Continuing our discussion of Joel Green’s Body, Soul, and Human Life, here is the first of a few critical comments that I make about the book.
Green’s book is both commendable and unique for the way in which it brings together the neurosciences and biblical hermeneutics to understand the human person. This unique combination is timely and thought-provoking, and the book warrants close reading for that reason alone.
At the same time, however, Green’s work is marred by three significant flaws. First, because of his focus on the neurosciences and hermeneutics, he rarely deals with the important philosophical implications of his conclusions. Admittedly, Green does not pretend to be providing a philosophical account of human nature. Nonetheless, he deals with philosophically significant issues like freedom and personal identity, and he provides answers that are hotly debated in philosophical discussion. It would seem important, then, that he provide some comment, however brief, on what these issues are and how they might be addressed.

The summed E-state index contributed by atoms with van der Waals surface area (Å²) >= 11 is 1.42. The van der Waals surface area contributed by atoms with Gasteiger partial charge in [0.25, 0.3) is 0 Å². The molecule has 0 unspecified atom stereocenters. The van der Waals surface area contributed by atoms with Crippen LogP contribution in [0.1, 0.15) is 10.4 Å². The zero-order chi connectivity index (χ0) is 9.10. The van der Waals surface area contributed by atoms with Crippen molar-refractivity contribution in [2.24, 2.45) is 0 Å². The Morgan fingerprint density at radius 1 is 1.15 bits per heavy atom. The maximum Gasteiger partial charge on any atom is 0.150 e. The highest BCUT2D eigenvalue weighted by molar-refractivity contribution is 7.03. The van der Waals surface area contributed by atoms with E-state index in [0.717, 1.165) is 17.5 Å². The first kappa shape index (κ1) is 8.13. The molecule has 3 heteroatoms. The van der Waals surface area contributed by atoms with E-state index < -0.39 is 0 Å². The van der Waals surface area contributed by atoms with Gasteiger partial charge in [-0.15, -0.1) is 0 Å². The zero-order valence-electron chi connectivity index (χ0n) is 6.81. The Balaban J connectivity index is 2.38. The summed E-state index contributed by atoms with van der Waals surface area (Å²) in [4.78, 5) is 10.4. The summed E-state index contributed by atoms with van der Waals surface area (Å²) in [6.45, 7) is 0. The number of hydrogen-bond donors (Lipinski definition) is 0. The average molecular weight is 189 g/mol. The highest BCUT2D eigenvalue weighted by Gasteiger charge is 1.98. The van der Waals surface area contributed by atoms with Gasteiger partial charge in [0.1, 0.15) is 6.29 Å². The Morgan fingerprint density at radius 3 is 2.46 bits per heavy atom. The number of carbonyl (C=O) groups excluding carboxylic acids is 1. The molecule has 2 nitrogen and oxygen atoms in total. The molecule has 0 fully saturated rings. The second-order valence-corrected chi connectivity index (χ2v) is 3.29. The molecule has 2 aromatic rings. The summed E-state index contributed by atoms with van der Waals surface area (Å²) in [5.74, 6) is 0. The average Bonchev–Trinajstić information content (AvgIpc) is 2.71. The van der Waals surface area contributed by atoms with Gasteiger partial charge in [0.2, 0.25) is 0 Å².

So, pretty much this criticism is similar to that which can be leveled against many against theologians and biblical scholars who are writing in areas of philosophical significance. There is a tendency for such authors to skim over (or entirely ignore) the philosophical discussions as though they had no bearing on the subject at hand. But whenever we’re dealing with issues like free will, moral responsibility, personal identity, and human ontology (among many others), we must address the philosphical objections that can raised against (and for) our conclusions. Unfortunately, our attention is often so focused on biblical/theological arguments that we neglect the important insights generated by other disciplines. While our framework for addressing such issues must be firmly grounded in biblical/theological considerations, we must not stop there.